Gulp, matey: Medical equipment from wreckage of Blackbeard’s ship not for faint of heart
Archaeologists working on the wreckage of the pirate Blackbeard’s ship, the Queen Anne’s Revenge, have unearthed medical equipment that demonstrates just how unhealthy the life of an 18th Century pirate could be, Live Science reports.
The Queen Anne’s Revenge was a former slave vessel that Blackbeard captured, in part, because its crew was so ill they could not effectively fight back. He did, however, retain the three French surgeons who were on the boat at the time he captured it, and only abandoned the vessel after it ran aground off the coast of North Carolina in 1718.
The wreckage was discovered in 1996, and archaeologists working with the Queen Anne’s Revenge Project have been excavating ever since. Recently, they have found a number of medical artifacts — the engravings on many of which indicate their French origins — that illustrate the difficulty of keeping men in fighting condition.
One of the project’s curators, Linda Carres-McNaughton, said that “[t]reating the sick and injured of a sea-bound community on shipboard was challenging in the best of times.” Blackbeard’s underlings would have had to contend with circumstances such as “chronic and periodic illnesses, wounds, amputations, toothaches, burns and other indescribable maladies.”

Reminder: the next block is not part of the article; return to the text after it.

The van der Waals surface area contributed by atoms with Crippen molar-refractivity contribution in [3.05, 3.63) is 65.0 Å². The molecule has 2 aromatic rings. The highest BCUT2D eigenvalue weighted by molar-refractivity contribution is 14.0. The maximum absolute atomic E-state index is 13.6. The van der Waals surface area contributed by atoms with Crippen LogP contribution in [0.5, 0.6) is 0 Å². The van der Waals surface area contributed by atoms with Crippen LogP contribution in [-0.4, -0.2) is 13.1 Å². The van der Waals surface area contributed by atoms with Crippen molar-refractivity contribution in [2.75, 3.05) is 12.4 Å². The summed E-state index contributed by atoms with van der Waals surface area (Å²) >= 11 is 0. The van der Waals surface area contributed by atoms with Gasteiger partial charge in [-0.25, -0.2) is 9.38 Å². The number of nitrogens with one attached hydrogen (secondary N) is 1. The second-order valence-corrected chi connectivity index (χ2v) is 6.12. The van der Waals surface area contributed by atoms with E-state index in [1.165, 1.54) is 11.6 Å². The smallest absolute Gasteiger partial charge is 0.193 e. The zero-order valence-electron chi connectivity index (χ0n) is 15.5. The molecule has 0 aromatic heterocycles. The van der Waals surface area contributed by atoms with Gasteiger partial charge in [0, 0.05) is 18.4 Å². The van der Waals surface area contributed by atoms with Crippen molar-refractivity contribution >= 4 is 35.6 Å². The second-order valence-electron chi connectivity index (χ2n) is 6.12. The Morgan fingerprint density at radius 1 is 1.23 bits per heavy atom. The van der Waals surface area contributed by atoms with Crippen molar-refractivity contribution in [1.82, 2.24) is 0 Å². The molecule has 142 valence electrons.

One of those “indescribable maladies” was syphilis — and the “cure” for it was almost as bad as the disease itself. Archaeologists discovered a “urethral syringe” that would have been used to inject mercury, which would alleviate the symptoms of syphilis.
Also found in the wreckage was a “clyster pump,” which would have been used to pump fluid into the rectum to treat severe cases of dehydration.
Live Science contributor Owen Jarus noted that medical supplies and equipment were so crucial to Blackbeard’s survival that he and his crew once blockaded the port of Charleston, South Carolina.
They took the crew and passengers of boats attempting to enter the port hostage, and threatened to “murder all their prisoners, send up their heads to the governor, and set the ships they had taken on fire” if the governor did not send them a chest full of medical supplies — which according to Capt. Charles Johnson’s 1724 account, he promptly did.